Joel Rudy, chief operating officer of camera products supplier Photographic Solutions, is a frequent business traveler who delights in receiving travel upgrades. Last spring Rudy was living in New Jersey and traveling often to his company headquarters in Boston, Mass. His hotel of choice, The Westin, became his home away from home while on the road. Whenever he checked in he would politely ask for an upgrade to a bigger room, which they occasionally granted.
On one such occasion they were able to move him to a beautiful suite, in which he could spread out and work more comfortably. Pleased, he posted a message about the upgrade in his Facebook status and received a waterfall of comments. The next day Rudy mentioned to the Westin's general manager that he was surprised he'd received so many comments about the upgrade. The manager was surprised, too. He immediately upgraded Rudy to Gold status at the hotel line, Starwood Hotels, which ensured that Rudy would always be automatically upgraded at any of Starwood's properties if rooms were available.
"Hotels are built when the economy is strong but can't reduce the number of rooms in their inventory when it isn't," says Kerin McKinnon, an executive vice president at corporate travel agency Atlas Travel International. "Right now, demand for hotels doesn't match supply. It's a great time for anyone to ask for an upgrade."
Is there magic to getting a hotel upgrade? Not exactly. TripAdvisor.com Travel Expert Erik Torkells says: "You don't just call and say, 'I want an upgrade.' They're not going to make it easy on you." However, he says, with a little finesse and a lot of flexibility, you can negotiate a room upgrade, a drop in rates or some enticing extras.
For Torkells, it's a game of persistence. If he sees a good deal, he often books early. But his strategy doesn't end there. He will keep looking for better deals online and will call the hotel to ask if there's a way to make the deal more attractive. For example, he says, "I hate paying for parking." Last summer, when he'd booked a stay at a luxury hotel in Newport Beach, Calif., he called and asked if they would throw in free parking, which was $30 a day.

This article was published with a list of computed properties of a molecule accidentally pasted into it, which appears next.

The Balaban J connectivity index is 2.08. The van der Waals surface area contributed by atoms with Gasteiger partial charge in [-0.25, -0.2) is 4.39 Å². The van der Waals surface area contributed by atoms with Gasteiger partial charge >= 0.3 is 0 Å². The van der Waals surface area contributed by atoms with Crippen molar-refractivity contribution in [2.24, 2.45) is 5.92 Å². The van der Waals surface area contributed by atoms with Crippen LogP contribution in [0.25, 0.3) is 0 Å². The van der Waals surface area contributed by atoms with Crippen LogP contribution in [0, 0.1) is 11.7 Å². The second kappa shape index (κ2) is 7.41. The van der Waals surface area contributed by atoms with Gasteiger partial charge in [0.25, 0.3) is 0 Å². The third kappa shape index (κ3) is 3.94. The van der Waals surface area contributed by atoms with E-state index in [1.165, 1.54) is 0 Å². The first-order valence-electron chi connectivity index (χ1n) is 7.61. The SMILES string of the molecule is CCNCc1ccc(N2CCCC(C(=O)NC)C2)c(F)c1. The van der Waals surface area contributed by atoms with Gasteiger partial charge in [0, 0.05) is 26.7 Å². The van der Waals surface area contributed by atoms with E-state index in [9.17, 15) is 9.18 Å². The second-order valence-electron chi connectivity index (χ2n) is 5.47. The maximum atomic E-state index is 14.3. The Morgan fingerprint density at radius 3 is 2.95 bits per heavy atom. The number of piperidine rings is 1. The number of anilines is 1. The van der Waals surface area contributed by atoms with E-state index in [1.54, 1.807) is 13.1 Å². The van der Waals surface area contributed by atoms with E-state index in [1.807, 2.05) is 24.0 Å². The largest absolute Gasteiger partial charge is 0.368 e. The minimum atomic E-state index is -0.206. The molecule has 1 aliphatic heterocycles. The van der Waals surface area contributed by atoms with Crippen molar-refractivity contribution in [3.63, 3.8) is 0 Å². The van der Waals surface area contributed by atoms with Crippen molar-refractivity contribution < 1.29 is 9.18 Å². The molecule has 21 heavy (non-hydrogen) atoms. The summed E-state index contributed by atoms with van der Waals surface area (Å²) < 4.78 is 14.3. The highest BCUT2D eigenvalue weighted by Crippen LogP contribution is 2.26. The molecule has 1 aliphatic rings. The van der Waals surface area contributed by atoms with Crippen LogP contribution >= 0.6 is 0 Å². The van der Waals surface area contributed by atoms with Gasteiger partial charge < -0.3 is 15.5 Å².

The hotel clerk, as nice as she was, said there was no way she could do it. Torkells asked if there would be any promotions near the time of his stay, and this time, she let him on the secret. There would be a great promotion that would be announced a month beforehand. He later went back online and found what she'd mentioned. The room rate was discounted and parking and breakfast were free. He canceled the first reservation and signed up again. Torkells got what he wanted and ended up saving about $150 a day.
While Torkells' strategy is to negotiate early, Atlas Travel's McKinnon points out the pros of negotiating late. She advises always asking at check-in if it's possible to get an upgrade. "Inventory changes," she says. "Availability that wasn't there at the time of booking may now be there on the day of arrival."
And be nice, McKinnon advises. Front desk clerks often deal with cranky, travel-weary clients. If you smile, show appreciation and give them a reason to be nice to you, they often will, she says.
Plus, hotels always want to create customer loyalty or gain new business, so working some key angles may get you to the suite. Bringing up your loyalty to the hotel often works in your favor, especially if you're a member of the loyalty group, McKinnon says. Alternatively, mentioning that you often stay at nearby hotel and are new to this one, gives the hotel incentive to impress you. Finally, if you are traveling on business, it may help to mention your title or company because hotels value higher-paying business travelers who are more likely to come back or spread the word.
Despite even your best efforts to be kind and engaging, sometimes the clerk just doesn't have the knowledge or authority to grant your requests. "I ask to talk to the general manager or the revenue manager," says Shirley Tafoya, president of travel Web site Travelzoo. Tafoya is on the road 40% of the year, so she doesn't like to waste time. She goes directly to the power players. "They need to get those rooms filled," she says. "If a room goes empty, [the manager] takes a zero."
An industry insider, Tafoya knows that hotels pay commissions of $30-$40 per room to online travel sites like Expedia and Orbitz. She can sometimes talk the manager down in price, or she will agree to pay the rate but will ask what more can she get in return. Sometimes that means a room with a better view, other times a suite or extra amenities.
"It might just depend on who you get on the phone with," Tafoya says, who recalls when her sister was planning a 10-day trip to Hawaii and considering three different hotels, all just above her price range. On Tafoya's suggestion, she called the revenue manager and explained that while she had the other options, she preferred his hotel. He ended up cutting the price in half to gain her business.
At the end of the day, there's no harm in asking. "I always assume the price you're being quoted is an opening offer," says Torkells. "Be open to what they might give you in this crummy economy. Think, What's going to make this worth it?"